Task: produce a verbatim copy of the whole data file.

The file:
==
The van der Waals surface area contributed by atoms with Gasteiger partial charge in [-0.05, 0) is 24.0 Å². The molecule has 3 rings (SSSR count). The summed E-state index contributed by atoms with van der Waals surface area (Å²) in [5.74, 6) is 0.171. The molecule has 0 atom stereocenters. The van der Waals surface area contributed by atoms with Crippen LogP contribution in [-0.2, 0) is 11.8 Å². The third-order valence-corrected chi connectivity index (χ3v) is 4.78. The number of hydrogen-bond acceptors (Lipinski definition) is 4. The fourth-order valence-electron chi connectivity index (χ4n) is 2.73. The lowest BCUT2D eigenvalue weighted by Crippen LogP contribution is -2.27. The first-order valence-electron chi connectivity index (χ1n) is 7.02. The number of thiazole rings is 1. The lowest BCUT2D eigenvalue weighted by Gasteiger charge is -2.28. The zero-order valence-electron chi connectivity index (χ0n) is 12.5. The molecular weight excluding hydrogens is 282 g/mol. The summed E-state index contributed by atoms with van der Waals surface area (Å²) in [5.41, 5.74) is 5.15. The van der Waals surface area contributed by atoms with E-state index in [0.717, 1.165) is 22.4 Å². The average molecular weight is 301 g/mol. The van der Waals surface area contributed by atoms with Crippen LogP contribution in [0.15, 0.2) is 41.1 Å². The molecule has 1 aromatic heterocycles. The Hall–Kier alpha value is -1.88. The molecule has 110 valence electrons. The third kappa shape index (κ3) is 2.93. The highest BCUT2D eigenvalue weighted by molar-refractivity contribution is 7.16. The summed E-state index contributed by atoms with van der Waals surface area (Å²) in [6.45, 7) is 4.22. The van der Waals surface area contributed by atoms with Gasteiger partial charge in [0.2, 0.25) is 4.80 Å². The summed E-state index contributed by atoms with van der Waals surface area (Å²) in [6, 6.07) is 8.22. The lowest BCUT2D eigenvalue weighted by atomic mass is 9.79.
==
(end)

The van der Waals surface area contributed by atoms with Gasteiger partial charge in [-0.05, 0) is 24.0 Å². The molecule has 3 rings (SSSR count). The summed E-state index contributed by atoms with van der Waals surface area (Å²) in [5.74, 6) is 0.171. The molecule has 0 atom stereocenters. The van der Waals surface area contributed by atoms with Crippen LogP contribution in [-0.2, 0) is 11.8 Å². The third-order valence-corrected chi connectivity index (χ3v) is 4.78. The number of hydrogen-bond acceptors (Lipinski definition) is 4. The fourth-order valence-electron chi connectivity index (χ4n) is 2.73. The lowest BCUT2D eigenvalue weighted by Crippen LogP contribution is -2.27. The first-order valence-electron chi connectivity index (χ1n) is 7.02. The number of thiazole rings is 1. The lowest BCUT2D eigenvalue weighted by Gasteiger charge is -2.28. The zero-order valence-electron chi connectivity index (χ0n) is 12.5. The molecular weight excluding hydrogens is 282 g/mol. The summed E-state index contributed by atoms with van der Waals surface area (Å²) in [5.41, 5.74) is 5.15. The van der Waals surface area contributed by atoms with E-state index in [0.717, 1.165) is 22.4 Å². The average molecular weight is 301 g/mol. The van der Waals surface area contributed by atoms with Crippen LogP contribution in [0.15, 0.2) is 41.1 Å². The molecule has 1 aromatic heterocycles. The Hall–Kier alpha value is -1.88. The molecule has 110 valence electrons. The third kappa shape index (κ3) is 2.93. The highest BCUT2D eigenvalue weighted by molar-refractivity contribution is 7.16. The summed E-state index contributed by atoms with van der Waals surface area (Å²) in [6.45, 7) is 4.22. The van der Waals surface area contributed by atoms with Gasteiger partial charge in [0.2, 0.25) is 4.80 Å². The summed E-state index contributed by atoms with van der Waals surface area (Å²) in [6, 6.07) is 8.22. The lowest BCUT2D eigenvalue weighted by atomic mass is 9.79.